I read another article, “Insas Deep Value Investing: Assets value (liquid assets) and Earning play” on the asset investing on Insas by a diehard investor of the stock, our Mr SSLee. But sadly, the writer got mocked, hammered and belittled again by many forumers, big or small included. “Big” are those seemingly knowledgeable, well experienced and who seemed to have made a lot of money in the stock market. “Small” are those appears to be novice and newbies who just like to hantam others without knowing much about investing and this category forms the bulk of the critics.
Interestingly, my name was mentioned in the article with some of them my own words and I presume I was ridiculed too. But it is okay for me as in the internet space, there are many kinds of people, and many kinds of investors who have their own opinions and different investing strategies. But is their constant ridiculing on the writer in his writeup on Inss, or the asset value investing strategy justifiable?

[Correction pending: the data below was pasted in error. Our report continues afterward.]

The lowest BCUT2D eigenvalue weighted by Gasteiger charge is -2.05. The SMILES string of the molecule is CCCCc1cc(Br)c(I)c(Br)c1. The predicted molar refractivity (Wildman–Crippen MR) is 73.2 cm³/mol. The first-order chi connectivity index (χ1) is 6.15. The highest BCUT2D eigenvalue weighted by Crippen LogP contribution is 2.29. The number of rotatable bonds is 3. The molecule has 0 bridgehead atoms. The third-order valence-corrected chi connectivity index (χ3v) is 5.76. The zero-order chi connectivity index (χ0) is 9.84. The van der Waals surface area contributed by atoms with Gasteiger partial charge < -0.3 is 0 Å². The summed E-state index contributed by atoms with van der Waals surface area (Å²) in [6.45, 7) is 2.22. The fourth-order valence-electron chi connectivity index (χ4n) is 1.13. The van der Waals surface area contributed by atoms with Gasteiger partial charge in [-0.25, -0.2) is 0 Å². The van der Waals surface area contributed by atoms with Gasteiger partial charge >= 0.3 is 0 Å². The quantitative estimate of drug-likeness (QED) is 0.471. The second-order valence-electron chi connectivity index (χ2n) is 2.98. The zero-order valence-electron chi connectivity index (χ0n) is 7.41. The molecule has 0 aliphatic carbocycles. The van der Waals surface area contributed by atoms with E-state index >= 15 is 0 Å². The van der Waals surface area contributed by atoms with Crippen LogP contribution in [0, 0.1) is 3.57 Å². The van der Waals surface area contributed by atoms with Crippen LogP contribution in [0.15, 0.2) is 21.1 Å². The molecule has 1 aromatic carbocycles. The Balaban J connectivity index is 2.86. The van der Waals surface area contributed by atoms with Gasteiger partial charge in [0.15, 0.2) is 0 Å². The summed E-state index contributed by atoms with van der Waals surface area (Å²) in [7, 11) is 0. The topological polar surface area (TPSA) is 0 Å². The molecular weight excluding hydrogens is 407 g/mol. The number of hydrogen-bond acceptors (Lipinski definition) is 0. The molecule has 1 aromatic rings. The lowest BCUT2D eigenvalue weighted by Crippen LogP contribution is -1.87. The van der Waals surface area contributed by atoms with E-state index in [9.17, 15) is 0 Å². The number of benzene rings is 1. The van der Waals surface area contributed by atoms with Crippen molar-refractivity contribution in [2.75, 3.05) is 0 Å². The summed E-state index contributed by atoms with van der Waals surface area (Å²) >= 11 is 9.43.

Let us base on some facts, rather than simply hantam the writer as I opine that the writer has given his opinion based on facts, and hard facts. His article is appeared in the link below,
Yes, most of the material presented is facts and true facts. No one has disputed those facts. The stock is severely undervalued. Can anyone dispute that? Put in your facts and argument if you think otherwise, instead of just shouting like the one below,
[qqq3 On Insas....Insas rubbish hunters think they find diamond....but most of the time, market is correct , rubbish hunters are wrong....just that u do not know u are wrong because u lack the skill set to analysis the thing properly.]
This character has been spewing this venom which I can say easily tens of times in i3investor. Of course, there are others who are truly knowledgeable and experienced investors commenting that Insas is a “value trap”, which I think they do have a legitimate reason for saying so. But what is a value trap?
Goggle Investopedia gives the following definition,